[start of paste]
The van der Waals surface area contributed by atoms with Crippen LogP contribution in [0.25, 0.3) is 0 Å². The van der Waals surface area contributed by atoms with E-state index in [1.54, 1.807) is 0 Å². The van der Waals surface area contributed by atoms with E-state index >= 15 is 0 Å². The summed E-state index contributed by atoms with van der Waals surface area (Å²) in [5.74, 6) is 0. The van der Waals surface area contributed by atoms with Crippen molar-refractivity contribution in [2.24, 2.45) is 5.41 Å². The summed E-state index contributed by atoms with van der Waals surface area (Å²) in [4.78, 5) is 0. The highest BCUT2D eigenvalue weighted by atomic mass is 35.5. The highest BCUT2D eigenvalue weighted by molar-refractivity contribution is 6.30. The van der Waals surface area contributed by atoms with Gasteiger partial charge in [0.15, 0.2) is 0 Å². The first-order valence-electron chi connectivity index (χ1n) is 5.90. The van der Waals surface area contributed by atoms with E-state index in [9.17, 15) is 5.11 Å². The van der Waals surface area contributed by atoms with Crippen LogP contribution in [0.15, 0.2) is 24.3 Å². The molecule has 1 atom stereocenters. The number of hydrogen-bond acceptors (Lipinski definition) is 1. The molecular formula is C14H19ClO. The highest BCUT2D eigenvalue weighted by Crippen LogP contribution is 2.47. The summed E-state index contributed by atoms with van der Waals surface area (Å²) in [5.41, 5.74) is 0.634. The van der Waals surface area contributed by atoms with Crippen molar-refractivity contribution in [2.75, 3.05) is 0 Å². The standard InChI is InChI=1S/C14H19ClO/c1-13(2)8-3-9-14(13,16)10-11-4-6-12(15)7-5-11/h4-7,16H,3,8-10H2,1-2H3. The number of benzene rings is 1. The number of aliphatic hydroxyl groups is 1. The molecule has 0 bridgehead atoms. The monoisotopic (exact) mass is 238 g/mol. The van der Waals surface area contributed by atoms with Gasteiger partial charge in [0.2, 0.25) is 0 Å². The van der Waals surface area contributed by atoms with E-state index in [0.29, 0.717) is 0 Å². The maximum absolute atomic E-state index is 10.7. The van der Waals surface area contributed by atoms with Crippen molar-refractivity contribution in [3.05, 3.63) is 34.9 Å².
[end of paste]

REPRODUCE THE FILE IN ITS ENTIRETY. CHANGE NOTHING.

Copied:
The van der Waals surface area contributed by atoms with Crippen LogP contribution in [0.25, 0.3) is 0 Å². The van der Waals surface area contributed by atoms with E-state index in [1.54, 1.807) is 0 Å². The van der Waals surface area contributed by atoms with E-state index >= 15 is 0 Å². The summed E-state index contributed by atoms with van der Waals surface area (Å²) in [5.74, 6) is 0. The van der Waals surface area contributed by atoms with Crippen molar-refractivity contribution in [2.24, 2.45) is 5.41 Å². The summed E-state index contributed by atoms with van der Waals surface area (Å²) in [4.78, 5) is 0. The highest BCUT2D eigenvalue weighted by atomic mass is 35.5. The highest BCUT2D eigenvalue weighted by molar-refractivity contribution is 6.30. The van der Waals surface area contributed by atoms with Gasteiger partial charge in [0.15, 0.2) is 0 Å². The first-order valence-electron chi connectivity index (χ1n) is 5.90. The van der Waals surface area contributed by atoms with E-state index in [9.17, 15) is 5.11 Å². The van der Waals surface area contributed by atoms with Crippen LogP contribution in [0.15, 0.2) is 24.3 Å². The molecule has 1 atom stereocenters. The number of hydrogen-bond acceptors (Lipinski definition) is 1. The molecular formula is C14H19ClO. The highest BCUT2D eigenvalue weighted by Crippen LogP contribution is 2.47. The summed E-state index contributed by atoms with van der Waals surface area (Å²) in [5.41, 5.74) is 0.634. The van der Waals surface area contributed by atoms with Crippen molar-refractivity contribution in [2.75, 3.05) is 0 Å². The standard InChI is InChI=1S/C14H19ClO/c1-13(2)8-3-9-14(13,16)10-11-4-6-12(15)7-5-11/h4-7,16H,3,8-10H2,1-2H3. The number of benzene rings is 1. The number of aliphatic hydroxyl groups is 1. The molecule has 0 bridgehead atoms. The monoisotopic (exact) mass is 238 g/mol. The van der Waals surface area contributed by atoms with Gasteiger partial charge in [0.2, 0.25) is 0 Å². The van der Waals surface area contributed by atoms with E-state index in [0.29, 0.717) is 0 Å². The maximum absolute atomic E-state index is 10.7. The van der Waals surface area contributed by atoms with Crippen molar-refractivity contribution in [3.05, 3.63) is 34.9 Å².